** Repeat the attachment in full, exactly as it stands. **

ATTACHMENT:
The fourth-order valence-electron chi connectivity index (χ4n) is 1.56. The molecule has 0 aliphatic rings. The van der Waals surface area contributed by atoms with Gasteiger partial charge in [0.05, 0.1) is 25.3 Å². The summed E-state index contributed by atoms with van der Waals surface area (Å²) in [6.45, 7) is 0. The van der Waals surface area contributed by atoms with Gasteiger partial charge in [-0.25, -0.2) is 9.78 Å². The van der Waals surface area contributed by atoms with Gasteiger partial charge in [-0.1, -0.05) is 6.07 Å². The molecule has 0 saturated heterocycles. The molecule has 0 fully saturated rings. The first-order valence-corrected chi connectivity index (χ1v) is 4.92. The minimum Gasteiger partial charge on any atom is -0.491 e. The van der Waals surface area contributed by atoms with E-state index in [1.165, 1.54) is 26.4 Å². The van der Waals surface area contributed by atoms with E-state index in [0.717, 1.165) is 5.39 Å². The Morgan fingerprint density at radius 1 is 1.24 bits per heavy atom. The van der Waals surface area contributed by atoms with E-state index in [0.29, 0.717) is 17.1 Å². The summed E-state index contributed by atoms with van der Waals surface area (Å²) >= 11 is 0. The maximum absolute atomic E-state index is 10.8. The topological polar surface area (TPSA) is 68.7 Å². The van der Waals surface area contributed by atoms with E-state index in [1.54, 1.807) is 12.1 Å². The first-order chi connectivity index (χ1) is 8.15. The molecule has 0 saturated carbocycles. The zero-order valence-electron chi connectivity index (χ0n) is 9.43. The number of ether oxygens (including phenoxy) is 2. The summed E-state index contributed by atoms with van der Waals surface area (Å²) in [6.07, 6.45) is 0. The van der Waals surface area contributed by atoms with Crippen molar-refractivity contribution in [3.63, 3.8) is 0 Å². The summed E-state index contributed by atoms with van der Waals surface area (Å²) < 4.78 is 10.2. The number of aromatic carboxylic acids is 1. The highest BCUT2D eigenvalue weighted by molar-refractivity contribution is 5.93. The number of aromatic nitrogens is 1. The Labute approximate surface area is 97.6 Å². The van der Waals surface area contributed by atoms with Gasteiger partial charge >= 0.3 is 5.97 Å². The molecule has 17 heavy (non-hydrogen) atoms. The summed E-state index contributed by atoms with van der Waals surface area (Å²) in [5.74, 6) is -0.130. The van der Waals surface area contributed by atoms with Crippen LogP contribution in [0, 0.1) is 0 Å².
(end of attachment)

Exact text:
The fourth-order valence-electron chi connectivity index (χ4n) is 1.56. The molecule has 0 aliphatic rings. The van der Waals surface area contributed by atoms with Gasteiger partial charge in [0.05, 0.1) is 25.3 Å². The summed E-state index contributed by atoms with van der Waals surface area (Å²) in [6.45, 7) is 0. The van der Waals surface area contributed by atoms with Gasteiger partial charge in [-0.25, -0.2) is 9.78 Å². The van der Waals surface area contributed by atoms with Gasteiger partial charge in [-0.1, -0.05) is 6.07 Å². The molecule has 0 saturated heterocycles. The molecule has 0 fully saturated rings. The first-order valence-corrected chi connectivity index (χ1v) is 4.92. The minimum Gasteiger partial charge on any atom is -0.491 e. The van der Waals surface area contributed by atoms with E-state index in [1.165, 1.54) is 26.4 Å². The van der Waals surface area contributed by atoms with E-state index in [0.717, 1.165) is 5.39 Å². The Morgan fingerprint density at radius 1 is 1.24 bits per heavy atom. The van der Waals surface area contributed by atoms with E-state index in [0.29, 0.717) is 17.1 Å². The summed E-state index contributed by atoms with van der Waals surface area (Å²) >= 11 is 0. The maximum absolute atomic E-state index is 10.8. The topological polar surface area (TPSA) is 68.7 Å². The van der Waals surface area contributed by atoms with E-state index in [1.54, 1.807) is 12.1 Å². The first-order chi connectivity index (χ1) is 8.15. The molecule has 0 saturated carbocycles. The zero-order valence-electron chi connectivity index (χ0n) is 9.43. The number of ether oxygens (including phenoxy) is 2. The summed E-state index contributed by atoms with van der Waals surface area (Å²) in [6.07, 6.45) is 0. The van der Waals surface area contributed by atoms with Crippen molar-refractivity contribution in [3.63, 3.8) is 0 Å². The summed E-state index contributed by atoms with van der Waals surface area (Å²) < 4.78 is 10.2. The number of aromatic carboxylic acids is 1. The highest BCUT2D eigenvalue weighted by molar-refractivity contribution is 5.93. The number of aromatic nitrogens is 1. The Labute approximate surface area is 97.6 Å². The van der Waals surface area contributed by atoms with Gasteiger partial charge >= 0.3 is 5.97 Å². The molecule has 17 heavy (non-hydrogen) atoms. The summed E-state index contributed by atoms with van der Waals surface area (Å²) in [5.74, 6) is -0.130. The van der Waals surface area contributed by atoms with Crippen LogP contribution in [0, 0.1) is 0 Å².